Not discouraged by its inability to use Form 2 to bring RHCl to the market, Novopharm filed another ANDA on April 25, 1994, this time seeking approval to market Form 1 RHCl. As part of this ANDA, Novopharm filed a so-called "paragraph IV certification," indicating that its product would not infringe the '431 patent and that it did not intend to market Form 1 RHCl before the expiration of the '658 patent. See 21 U.S.C. § 355(j)(2)(A)(vii)(IV) (1994). The ANDA, as initially filed, specified that the marketed product be approximately 99% pure Form 1 RHCl (with impurities that may include Form 2 RHCl) as determined by an IR spectroscopic analysis. Amended ANDAs filed by Novopharm would have permitted the marketed product to have a Form 1 RHCl purity as low as 90%.

In response, on July 22, Glaxo sued Novopharm, asserting infringement of the '431 patent under § 271(e)(2) and seeking a declaratory judgment that Novopharm would infringe the '133 patent under § 271(g) if and when it imported the product following FDA approval of the ANDA. Glaxo also asserted a state law unfair competition claim, based upon its allegation that Novopharm and its expert witness, Dr. Natalie Lazarowych, misappropriated Glaxo trade secrets regarding the production of Form 1 RHCl in violation of a protective order issued by the Glaxo 1 court. Novopharm counter-claimed, asserting After conducting a bench trial, the district court first determined that, in order to prevail under § 271(e)(2), Glaxo must prove by a preponderance of the evidence that the product sold by Novopharm pursuant to the approved ANDA "will at least more probably than not read on the ['431] patent." Glaxo, Inc. v. Novopharm Ltd., 931 F.Supp. 1280, 1286 (E.D.N.C.1996). The court first construed the '431 and '133 claims to be limited to "pure Form 2 [RHCl]." Id. at 1291. The court further found that, even assuming that mixtures of Form 1 and Form 2 RHCl would infringe the patents, Glaxo had not met its burden of proving infringement of the patents. Id. at 1291-97. Finally, the court concluded that Glaxo's state law claims were without merit because the confidentiality of all of the relevant proprietary information possessed by Novopharm and Lazarowych was waived by Glaxo at the public Glaxo 1 trial, id. at 1300, or, in the alternative, was independently developed by Novopharm, id. at 1304. Accordingly, the court entered judgment for Novopharm on all of Glaxo's claims and dismissed the action. Glaxo appealed. We have jurisdiction pursuant to 28 U.S.C. § 1295(a)(1) (1994).

that Glaxo violated federal antitrust and state unfair competition laws.


Glaxo argues that the district court erred by dismissing its claim for infringement of the '431 patent, its claim seeking a declaration that Novopharm's post-approval importation of RHCl would infringe the '133 patent, and its state law unfair competition claim. We address the issues in that order.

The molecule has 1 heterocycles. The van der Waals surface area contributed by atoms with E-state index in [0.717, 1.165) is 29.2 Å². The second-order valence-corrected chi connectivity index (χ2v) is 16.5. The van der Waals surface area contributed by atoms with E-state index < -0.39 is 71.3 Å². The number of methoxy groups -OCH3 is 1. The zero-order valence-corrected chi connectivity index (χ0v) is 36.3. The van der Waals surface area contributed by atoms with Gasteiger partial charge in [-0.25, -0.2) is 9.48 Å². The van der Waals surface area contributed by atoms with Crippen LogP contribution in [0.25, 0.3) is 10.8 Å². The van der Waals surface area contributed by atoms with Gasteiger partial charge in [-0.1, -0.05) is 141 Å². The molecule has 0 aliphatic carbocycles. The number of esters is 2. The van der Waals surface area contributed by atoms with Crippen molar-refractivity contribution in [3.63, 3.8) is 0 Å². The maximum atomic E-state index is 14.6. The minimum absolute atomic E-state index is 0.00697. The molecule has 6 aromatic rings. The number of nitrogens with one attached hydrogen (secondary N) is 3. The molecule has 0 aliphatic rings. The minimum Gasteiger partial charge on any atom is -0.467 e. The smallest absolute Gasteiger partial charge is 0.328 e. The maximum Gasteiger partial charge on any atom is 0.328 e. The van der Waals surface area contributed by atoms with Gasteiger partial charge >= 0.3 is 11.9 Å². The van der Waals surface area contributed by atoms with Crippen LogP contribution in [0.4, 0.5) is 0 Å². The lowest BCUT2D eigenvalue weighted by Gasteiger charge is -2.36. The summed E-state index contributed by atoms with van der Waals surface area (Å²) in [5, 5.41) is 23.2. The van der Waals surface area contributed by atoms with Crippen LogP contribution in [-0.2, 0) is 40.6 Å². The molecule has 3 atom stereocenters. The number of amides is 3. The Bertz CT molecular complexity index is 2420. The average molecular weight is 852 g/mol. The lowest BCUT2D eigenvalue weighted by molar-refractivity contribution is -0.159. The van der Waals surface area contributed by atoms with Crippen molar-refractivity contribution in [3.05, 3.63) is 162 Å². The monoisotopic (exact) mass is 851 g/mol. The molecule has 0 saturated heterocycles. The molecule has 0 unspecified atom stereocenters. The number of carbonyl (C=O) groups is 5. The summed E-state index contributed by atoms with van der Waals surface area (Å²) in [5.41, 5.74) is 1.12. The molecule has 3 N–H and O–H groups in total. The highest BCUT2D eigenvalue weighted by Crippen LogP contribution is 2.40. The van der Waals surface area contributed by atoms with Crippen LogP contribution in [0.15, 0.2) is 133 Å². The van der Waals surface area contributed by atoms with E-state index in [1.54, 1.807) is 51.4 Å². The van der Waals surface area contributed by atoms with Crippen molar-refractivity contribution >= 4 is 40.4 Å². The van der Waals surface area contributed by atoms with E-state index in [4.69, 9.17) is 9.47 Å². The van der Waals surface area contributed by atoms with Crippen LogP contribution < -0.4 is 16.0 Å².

A. Infringement of the '431 Patent

A determination of infringement requires a two step analysis. "First, the claim must be properly construed to determine its scope and meaning. Second, the claim as properly construed must be compared to the accused device or process." Carroll Touch, Inc. v. Electro Mechanical Sys., Inc., 15 F.3d 1573, 1576, 27 USPQ2d 1836, 1839 (Fed.Cir.1993). The first step, claim construction, is a question of law which we review de novo; the proper construction of the claims is based upon the claim language, the specification, the prosecution history, and if necessary to aid the court's understanding of the patent, extrinsic evidence. See Markman v. Westview Instruments, Inc., 52 F.3d 967, 979-81, 34 USPQ2d 1321, 1329-31 (Fed.Cir.1995) (in banc), aff'd, --- U.S. ----, 116 S.Ct. 1384, 134 L.Ed.2d 577, 38 USPQ2d 1461 (1996). The second step, determining whether a particular device infringes a properly construed claim, is a question of fact which we review for clear error on appeal from a bench trial. See Fromson v. Advance Offset Plate, Inc., 720 F.2d 1565, 1569, 219 USPQ 1137, 1140 (Fed.Cir.1983). In order to prove infringement, a patentee must show that every limitation of the claims asserted to be infringed is found in the accused device. See Dolly, Inc. v. Spalding & Evenflo Cos., 16 F.3d 394, 397, 29 USPQ2d 1767, 1769 (Fed.Cir.1994).

Glaxo argues that the district court erred by construing the '431 (and the '133) claims to cover only pure Form 2 RHCl (and a method for making pure Form 2 RHCl). Glaxo argues that the claims are properly construed to encompass products containing any amount of Form 2 RHCl and methods for making such products. Novopharm responds that the district court did not base its decision on a narrow ("pure Form 2 RHCl") claim construction. Rather, Novopharm argues that, because the court accepted Glaxo's broad claim construction for purposes of its infringement analysis, the narrow claim construction was dictum, not binding upon the parties. In fact, at oral argument Novopharm disavowed the narrow claim construction by admitting that "there is nothing that comes from ... the lower court's...